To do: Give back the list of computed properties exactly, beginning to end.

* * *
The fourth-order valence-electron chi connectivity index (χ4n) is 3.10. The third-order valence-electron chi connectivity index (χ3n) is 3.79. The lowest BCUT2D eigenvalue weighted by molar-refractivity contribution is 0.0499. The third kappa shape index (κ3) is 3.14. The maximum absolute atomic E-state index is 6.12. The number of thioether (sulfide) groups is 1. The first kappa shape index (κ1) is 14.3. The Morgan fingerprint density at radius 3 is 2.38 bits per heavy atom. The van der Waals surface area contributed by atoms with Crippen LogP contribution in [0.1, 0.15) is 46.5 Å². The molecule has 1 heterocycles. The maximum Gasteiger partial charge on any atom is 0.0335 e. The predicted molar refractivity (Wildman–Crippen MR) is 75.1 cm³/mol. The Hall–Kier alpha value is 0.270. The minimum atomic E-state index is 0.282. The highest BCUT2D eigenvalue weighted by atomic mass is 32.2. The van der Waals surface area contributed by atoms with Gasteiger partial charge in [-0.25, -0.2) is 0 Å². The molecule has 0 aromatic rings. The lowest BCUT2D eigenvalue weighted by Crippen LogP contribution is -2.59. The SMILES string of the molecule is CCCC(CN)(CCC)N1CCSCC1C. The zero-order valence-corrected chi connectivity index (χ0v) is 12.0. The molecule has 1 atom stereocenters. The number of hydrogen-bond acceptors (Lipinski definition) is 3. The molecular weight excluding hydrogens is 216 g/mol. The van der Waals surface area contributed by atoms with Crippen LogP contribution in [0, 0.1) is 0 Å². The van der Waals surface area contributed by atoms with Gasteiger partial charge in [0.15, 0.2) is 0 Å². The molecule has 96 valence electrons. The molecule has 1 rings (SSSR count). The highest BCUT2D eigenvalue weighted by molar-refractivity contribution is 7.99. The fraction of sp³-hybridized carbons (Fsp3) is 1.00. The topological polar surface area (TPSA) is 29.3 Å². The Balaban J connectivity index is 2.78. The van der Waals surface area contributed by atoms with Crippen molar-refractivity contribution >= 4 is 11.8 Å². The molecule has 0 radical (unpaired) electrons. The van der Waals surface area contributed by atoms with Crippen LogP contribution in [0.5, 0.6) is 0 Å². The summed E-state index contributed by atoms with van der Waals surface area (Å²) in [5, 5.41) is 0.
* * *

The fourth-order valence-electron chi connectivity index (χ4n) is 3.10. The third-order valence-electron chi connectivity index (χ3n) is 3.79. The lowest BCUT2D eigenvalue weighted by molar-refractivity contribution is 0.0499. The third kappa shape index (κ3) is 3.14. The maximum absolute atomic E-state index is 6.12. The number of thioether (sulfide) groups is 1. The first kappa shape index (κ1) is 14.3. The Morgan fingerprint density at radius 3 is 2.38 bits per heavy atom. The van der Waals surface area contributed by atoms with Crippen LogP contribution in [0.1, 0.15) is 46.5 Å². The molecule has 1 heterocycles. The maximum Gasteiger partial charge on any atom is 0.0335 e. The predicted molar refractivity (Wildman–Crippen MR) is 75.1 cm³/mol. The Hall–Kier alpha value is 0.270. The minimum atomic E-state index is 0.282. The highest BCUT2D eigenvalue weighted by atomic mass is 32.2. The van der Waals surface area contributed by atoms with Gasteiger partial charge in [-0.25, -0.2) is 0 Å². The molecule has 0 aromatic rings. The lowest BCUT2D eigenvalue weighted by Crippen LogP contribution is -2.59. The SMILES string of the molecule is CCCC(CN)(CCC)N1CCSCC1C. The zero-order valence-corrected chi connectivity index (χ0v) is 12.0. The molecule has 1 atom stereocenters. The number of hydrogen-bond acceptors (Lipinski definition) is 3. The molecular weight excluding hydrogens is 216 g/mol. The van der Waals surface area contributed by atoms with Crippen LogP contribution in [0, 0.1) is 0 Å². The van der Waals surface area contributed by atoms with Gasteiger partial charge in [0.15, 0.2) is 0 Å². The molecule has 96 valence electrons. The molecule has 1 rings (SSSR count). The highest BCUT2D eigenvalue weighted by molar-refractivity contribution is 7.99. The fraction of sp³-hybridized carbons (Fsp3) is 1.00. The topological polar surface area (TPSA) is 29.3 Å². The Balaban J connectivity index is 2.78. The van der Waals surface area contributed by atoms with Crippen molar-refractivity contribution >= 4 is 11.8 Å². The molecule has 0 radical (unpaired) electrons. The van der Waals surface area contributed by atoms with Crippen LogP contribution in [0.5, 0.6) is 0 Å². The summed E-state index contributed by atoms with van der Waals surface area (Å²) in [5, 5.41) is 0.